We certainly know Spring has arrived.
One of our dogs was barking furiously in the courtyard. On investigation, we found the cause to be a young carpet python. Since then a second one has appeared, and also an adult. There must be a second adult around somewhere for these two to have been produced (they weren’t freshly hatched – they would have been young from last season).
Denis then noticed a movement on his computer desk, and saw a green tree snake quietly watching him.
Pythons and green tree snakes are both non-venomous, and we welcome them to control the mice (Australia has been experiencing a few plagues of those).
Next to turn up was a brown tree snake in our carport. They have some venom, but not lethal to humans, and are rear-fanged snakes (colubrids) which would make it difficult for them to bite us anyway.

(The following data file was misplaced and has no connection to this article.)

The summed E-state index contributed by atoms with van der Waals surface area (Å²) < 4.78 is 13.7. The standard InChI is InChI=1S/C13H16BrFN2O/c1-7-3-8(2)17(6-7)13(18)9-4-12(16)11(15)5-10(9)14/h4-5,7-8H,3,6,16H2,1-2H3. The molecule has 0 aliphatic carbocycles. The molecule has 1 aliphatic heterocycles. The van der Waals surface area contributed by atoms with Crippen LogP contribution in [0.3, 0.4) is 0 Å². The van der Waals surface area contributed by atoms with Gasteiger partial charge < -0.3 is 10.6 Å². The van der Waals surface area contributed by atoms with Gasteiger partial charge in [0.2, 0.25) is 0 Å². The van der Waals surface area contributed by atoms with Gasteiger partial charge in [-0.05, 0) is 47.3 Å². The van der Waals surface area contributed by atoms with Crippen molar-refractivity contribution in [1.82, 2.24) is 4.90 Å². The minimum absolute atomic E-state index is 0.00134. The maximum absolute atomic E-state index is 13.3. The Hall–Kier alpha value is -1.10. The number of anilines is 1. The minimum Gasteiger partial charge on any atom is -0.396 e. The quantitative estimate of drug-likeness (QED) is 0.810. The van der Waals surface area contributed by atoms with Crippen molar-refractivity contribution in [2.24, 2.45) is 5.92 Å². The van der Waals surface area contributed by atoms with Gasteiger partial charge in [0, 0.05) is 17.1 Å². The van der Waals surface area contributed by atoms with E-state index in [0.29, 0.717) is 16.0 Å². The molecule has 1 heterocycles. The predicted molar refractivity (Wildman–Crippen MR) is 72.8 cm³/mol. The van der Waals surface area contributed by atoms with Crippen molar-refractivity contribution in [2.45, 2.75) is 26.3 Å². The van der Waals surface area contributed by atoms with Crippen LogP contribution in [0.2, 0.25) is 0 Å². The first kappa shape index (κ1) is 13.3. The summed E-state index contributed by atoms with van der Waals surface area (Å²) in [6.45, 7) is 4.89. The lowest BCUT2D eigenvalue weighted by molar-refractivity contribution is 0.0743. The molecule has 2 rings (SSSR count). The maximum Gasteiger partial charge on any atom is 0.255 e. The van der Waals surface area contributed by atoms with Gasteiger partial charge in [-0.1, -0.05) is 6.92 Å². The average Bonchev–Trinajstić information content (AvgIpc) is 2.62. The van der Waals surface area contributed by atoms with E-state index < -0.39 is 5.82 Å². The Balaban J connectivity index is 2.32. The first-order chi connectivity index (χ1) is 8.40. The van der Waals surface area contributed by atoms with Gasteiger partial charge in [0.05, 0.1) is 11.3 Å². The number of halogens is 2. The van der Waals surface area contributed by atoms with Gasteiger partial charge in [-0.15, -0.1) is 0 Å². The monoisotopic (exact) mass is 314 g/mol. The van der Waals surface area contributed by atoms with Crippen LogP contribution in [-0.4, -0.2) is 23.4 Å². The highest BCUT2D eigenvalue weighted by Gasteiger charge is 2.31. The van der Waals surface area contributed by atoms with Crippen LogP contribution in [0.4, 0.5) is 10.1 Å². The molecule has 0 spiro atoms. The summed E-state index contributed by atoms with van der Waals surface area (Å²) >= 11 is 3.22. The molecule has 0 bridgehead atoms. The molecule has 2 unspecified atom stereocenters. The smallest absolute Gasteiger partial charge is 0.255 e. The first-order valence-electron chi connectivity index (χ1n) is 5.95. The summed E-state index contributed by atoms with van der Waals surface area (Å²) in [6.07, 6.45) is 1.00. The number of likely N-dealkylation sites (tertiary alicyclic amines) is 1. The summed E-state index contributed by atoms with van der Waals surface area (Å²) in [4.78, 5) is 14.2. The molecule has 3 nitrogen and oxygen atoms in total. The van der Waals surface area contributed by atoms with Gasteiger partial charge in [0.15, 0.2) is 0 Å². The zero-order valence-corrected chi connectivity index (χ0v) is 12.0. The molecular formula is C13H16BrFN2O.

More alarming for a moment or two was a large goanna, a lace monitor (over a metre in length), the dogs chased inside. My first view of it was a large brown flash of something leaping across the table next to me, after which it sat on a chest in the corner, hissing. We locked the excited dogs in the bedroom, threw a couple of rugs over it (their teeth and claws are pretty long), and Darren carefully took it outside and released it.
This morning our youngest dog was barking at something in the same corner, which turned out to be a little grass skink. We assured him it wasn’t going to turn into a goanna, and released him amongst vegetation in the courtyard.
Other signs are visits by satin bowerbirds on their way to the mountains for breeding, more and more butterflies each week, and the channel-billed cuckoos returning from New Guinea and Indonesia to seek out nests of crows and other large birds to impose their own chicks on.